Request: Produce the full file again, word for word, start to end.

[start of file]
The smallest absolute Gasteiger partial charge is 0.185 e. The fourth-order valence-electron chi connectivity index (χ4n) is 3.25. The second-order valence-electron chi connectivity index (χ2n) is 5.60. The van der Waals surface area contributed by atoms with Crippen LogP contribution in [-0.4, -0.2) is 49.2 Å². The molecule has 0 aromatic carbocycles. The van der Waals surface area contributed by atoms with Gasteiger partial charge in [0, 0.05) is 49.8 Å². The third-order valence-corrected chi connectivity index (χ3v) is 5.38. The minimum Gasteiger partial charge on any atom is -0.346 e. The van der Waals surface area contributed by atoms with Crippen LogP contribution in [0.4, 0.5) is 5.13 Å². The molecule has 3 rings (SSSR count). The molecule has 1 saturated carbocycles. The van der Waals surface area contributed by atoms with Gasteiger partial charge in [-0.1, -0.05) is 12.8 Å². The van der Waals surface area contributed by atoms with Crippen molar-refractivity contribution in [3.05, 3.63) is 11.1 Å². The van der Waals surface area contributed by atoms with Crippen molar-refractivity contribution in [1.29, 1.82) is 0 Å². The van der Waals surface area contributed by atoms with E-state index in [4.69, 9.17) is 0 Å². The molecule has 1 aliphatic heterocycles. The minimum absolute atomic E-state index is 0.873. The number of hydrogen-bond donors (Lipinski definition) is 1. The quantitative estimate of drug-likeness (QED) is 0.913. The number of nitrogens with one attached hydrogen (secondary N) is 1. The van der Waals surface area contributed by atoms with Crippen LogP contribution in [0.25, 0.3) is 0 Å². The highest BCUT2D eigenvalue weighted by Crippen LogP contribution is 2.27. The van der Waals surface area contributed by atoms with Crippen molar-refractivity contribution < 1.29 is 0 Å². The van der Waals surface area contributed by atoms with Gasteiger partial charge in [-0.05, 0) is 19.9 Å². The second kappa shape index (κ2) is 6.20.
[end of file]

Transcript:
The smallest absolute Gasteiger partial charge is 0.185 e. The fourth-order valence-electron chi connectivity index (χ4n) is 3.25. The second-order valence-electron chi connectivity index (χ2n) is 5.60. The van der Waals surface area contributed by atoms with Crippen LogP contribution in [-0.4, -0.2) is 49.2 Å². The molecule has 0 aromatic carbocycles. The van der Waals surface area contributed by atoms with Gasteiger partial charge in [0, 0.05) is 49.8 Å². The third-order valence-corrected chi connectivity index (χ3v) is 5.38. The minimum Gasteiger partial charge on any atom is -0.346 e. The van der Waals surface area contributed by atoms with Crippen LogP contribution in [0.4, 0.5) is 5.13 Å². The molecule has 3 rings (SSSR count). The molecule has 1 saturated carbocycles. The van der Waals surface area contributed by atoms with Gasteiger partial charge in [-0.1, -0.05) is 12.8 Å². The van der Waals surface area contributed by atoms with Crippen molar-refractivity contribution in [3.05, 3.63) is 11.1 Å². The van der Waals surface area contributed by atoms with Crippen molar-refractivity contribution in [1.29, 1.82) is 0 Å². The van der Waals surface area contributed by atoms with E-state index in [4.69, 9.17) is 0 Å². The molecule has 1 aliphatic heterocycles. The minimum absolute atomic E-state index is 0.873. The number of hydrogen-bond donors (Lipinski definition) is 1. The quantitative estimate of drug-likeness (QED) is 0.913. The number of nitrogens with one attached hydrogen (secondary N) is 1. The van der Waals surface area contributed by atoms with Crippen LogP contribution in [0.25, 0.3) is 0 Å². The highest BCUT2D eigenvalue weighted by Crippen LogP contribution is 2.27. The van der Waals surface area contributed by atoms with Crippen molar-refractivity contribution < 1.29 is 0 Å². The van der Waals surface area contributed by atoms with Gasteiger partial charge in [-0.05, 0) is 19.9 Å². The second kappa shape index (κ2) is 6.20.